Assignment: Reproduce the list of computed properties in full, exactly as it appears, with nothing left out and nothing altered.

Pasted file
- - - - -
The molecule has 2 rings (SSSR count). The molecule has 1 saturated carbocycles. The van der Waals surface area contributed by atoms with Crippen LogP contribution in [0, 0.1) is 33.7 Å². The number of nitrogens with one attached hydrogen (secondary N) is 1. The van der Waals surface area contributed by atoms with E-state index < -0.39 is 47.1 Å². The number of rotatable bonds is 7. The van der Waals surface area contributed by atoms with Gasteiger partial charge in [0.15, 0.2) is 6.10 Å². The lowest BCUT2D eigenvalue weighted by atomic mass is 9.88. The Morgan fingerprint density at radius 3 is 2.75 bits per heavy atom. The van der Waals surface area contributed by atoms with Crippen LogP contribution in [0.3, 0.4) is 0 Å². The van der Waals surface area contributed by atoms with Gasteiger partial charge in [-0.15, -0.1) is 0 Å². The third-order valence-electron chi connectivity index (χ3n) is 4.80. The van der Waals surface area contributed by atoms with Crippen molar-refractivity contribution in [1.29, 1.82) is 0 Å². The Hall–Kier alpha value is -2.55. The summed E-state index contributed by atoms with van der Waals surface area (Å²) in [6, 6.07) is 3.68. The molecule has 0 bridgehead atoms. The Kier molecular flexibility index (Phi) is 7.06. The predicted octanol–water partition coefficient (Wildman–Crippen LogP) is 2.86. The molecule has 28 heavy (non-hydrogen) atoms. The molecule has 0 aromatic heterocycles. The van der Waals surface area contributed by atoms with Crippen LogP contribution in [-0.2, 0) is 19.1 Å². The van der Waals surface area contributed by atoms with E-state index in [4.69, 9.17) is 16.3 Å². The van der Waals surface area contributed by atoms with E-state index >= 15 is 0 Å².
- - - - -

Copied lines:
The molecule has 2 rings (SSSR count). The molecule has 1 saturated carbocycles. The van der Waals surface area contributed by atoms with Crippen LogP contribution in [0, 0.1) is 33.7 Å². The number of nitrogens with one attached hydrogen (secondary N) is 1. The van der Waals surface area contributed by atoms with E-state index < -0.39 is 47.1 Å². The number of rotatable bonds is 7. The van der Waals surface area contributed by atoms with Gasteiger partial charge in [0.15, 0.2) is 6.10 Å². The lowest BCUT2D eigenvalue weighted by atomic mass is 9.88. The Morgan fingerprint density at radius 3 is 2.75 bits per heavy atom. The van der Waals surface area contributed by atoms with Crippen LogP contribution in [0.3, 0.4) is 0 Å². The van der Waals surface area contributed by atoms with Gasteiger partial charge in [-0.15, -0.1) is 0 Å². The third-order valence-electron chi connectivity index (χ3n) is 4.80. The van der Waals surface area contributed by atoms with Crippen molar-refractivity contribution in [1.29, 1.82) is 0 Å². The Hall–Kier alpha value is -2.55. The summed E-state index contributed by atoms with van der Waals surface area (Å²) in [6, 6.07) is 3.68. The molecule has 0 bridgehead atoms. The Kier molecular flexibility index (Phi) is 7.06. The predicted octanol–water partition coefficient (Wildman–Crippen LogP) is 2.86. The molecule has 28 heavy (non-hydrogen) atoms. The molecule has 0 aromatic heterocycles. The van der Waals surface area contributed by atoms with Crippen LogP contribution in [-0.2, 0) is 19.1 Å². The van der Waals surface area contributed by atoms with E-state index in [4.69, 9.17) is 16.3 Å². The van der Waals surface area contributed by atoms with E-state index >= 15 is 0 Å².